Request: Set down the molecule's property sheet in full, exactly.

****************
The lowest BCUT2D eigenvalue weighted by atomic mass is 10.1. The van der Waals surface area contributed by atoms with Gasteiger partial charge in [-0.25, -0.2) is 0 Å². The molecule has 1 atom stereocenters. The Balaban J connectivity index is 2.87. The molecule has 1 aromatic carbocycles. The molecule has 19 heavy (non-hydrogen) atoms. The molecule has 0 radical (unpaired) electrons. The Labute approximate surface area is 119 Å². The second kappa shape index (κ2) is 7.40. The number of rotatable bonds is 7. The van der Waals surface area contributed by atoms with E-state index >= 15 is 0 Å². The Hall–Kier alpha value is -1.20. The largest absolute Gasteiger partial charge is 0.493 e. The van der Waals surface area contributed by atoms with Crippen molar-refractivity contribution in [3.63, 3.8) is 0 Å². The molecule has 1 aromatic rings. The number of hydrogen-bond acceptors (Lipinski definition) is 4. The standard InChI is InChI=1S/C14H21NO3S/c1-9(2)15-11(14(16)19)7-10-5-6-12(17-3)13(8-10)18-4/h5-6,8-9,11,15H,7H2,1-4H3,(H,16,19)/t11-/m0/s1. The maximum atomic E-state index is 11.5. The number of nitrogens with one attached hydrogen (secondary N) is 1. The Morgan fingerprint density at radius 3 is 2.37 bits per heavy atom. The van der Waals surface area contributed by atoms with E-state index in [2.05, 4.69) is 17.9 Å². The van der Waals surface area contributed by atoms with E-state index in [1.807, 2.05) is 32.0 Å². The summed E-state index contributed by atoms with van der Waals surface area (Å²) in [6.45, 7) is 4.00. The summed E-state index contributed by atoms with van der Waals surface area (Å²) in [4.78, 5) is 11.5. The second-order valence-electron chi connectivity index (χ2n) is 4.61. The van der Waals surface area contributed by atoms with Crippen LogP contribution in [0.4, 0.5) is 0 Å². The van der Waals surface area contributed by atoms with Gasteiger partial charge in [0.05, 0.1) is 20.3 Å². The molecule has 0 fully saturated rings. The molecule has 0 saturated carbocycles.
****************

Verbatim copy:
The lowest BCUT2D eigenvalue weighted by atomic mass is 10.1. The van der Waals surface area contributed by atoms with Gasteiger partial charge in [-0.25, -0.2) is 0 Å². The molecule has 1 atom stereocenters. The Balaban J connectivity index is 2.87. The molecule has 1 aromatic carbocycles. The molecule has 19 heavy (non-hydrogen) atoms. The molecule has 0 radical (unpaired) electrons. The Labute approximate surface area is 119 Å². The second kappa shape index (κ2) is 7.40. The number of rotatable bonds is 7. The van der Waals surface area contributed by atoms with E-state index >= 15 is 0 Å². The Hall–Kier alpha value is -1.20. The largest absolute Gasteiger partial charge is 0.493 e. The van der Waals surface area contributed by atoms with Crippen molar-refractivity contribution in [3.63, 3.8) is 0 Å². The molecule has 1 aromatic rings. The number of hydrogen-bond acceptors (Lipinski definition) is 4. The standard InChI is InChI=1S/C14H21NO3S/c1-9(2)15-11(14(16)19)7-10-5-6-12(17-3)13(8-10)18-4/h5-6,8-9,11,15H,7H2,1-4H3,(H,16,19)/t11-/m0/s1. The maximum atomic E-state index is 11.5. The number of nitrogens with one attached hydrogen (secondary N) is 1. The Morgan fingerprint density at radius 3 is 2.37 bits per heavy atom. The van der Waals surface area contributed by atoms with E-state index in [2.05, 4.69) is 17.9 Å². The van der Waals surface area contributed by atoms with E-state index in [1.807, 2.05) is 32.0 Å². The summed E-state index contributed by atoms with van der Waals surface area (Å²) in [6.45, 7) is 4.00. The summed E-state index contributed by atoms with van der Waals surface area (Å²) in [4.78, 5) is 11.5. The second-order valence-electron chi connectivity index (χ2n) is 4.61. The van der Waals surface area contributed by atoms with Crippen LogP contribution in [0.4, 0.5) is 0 Å². The van der Waals surface area contributed by atoms with Gasteiger partial charge in [0.05, 0.1) is 20.3 Å². The molecule has 0 fully saturated rings. The molecule has 0 saturated carbocycles.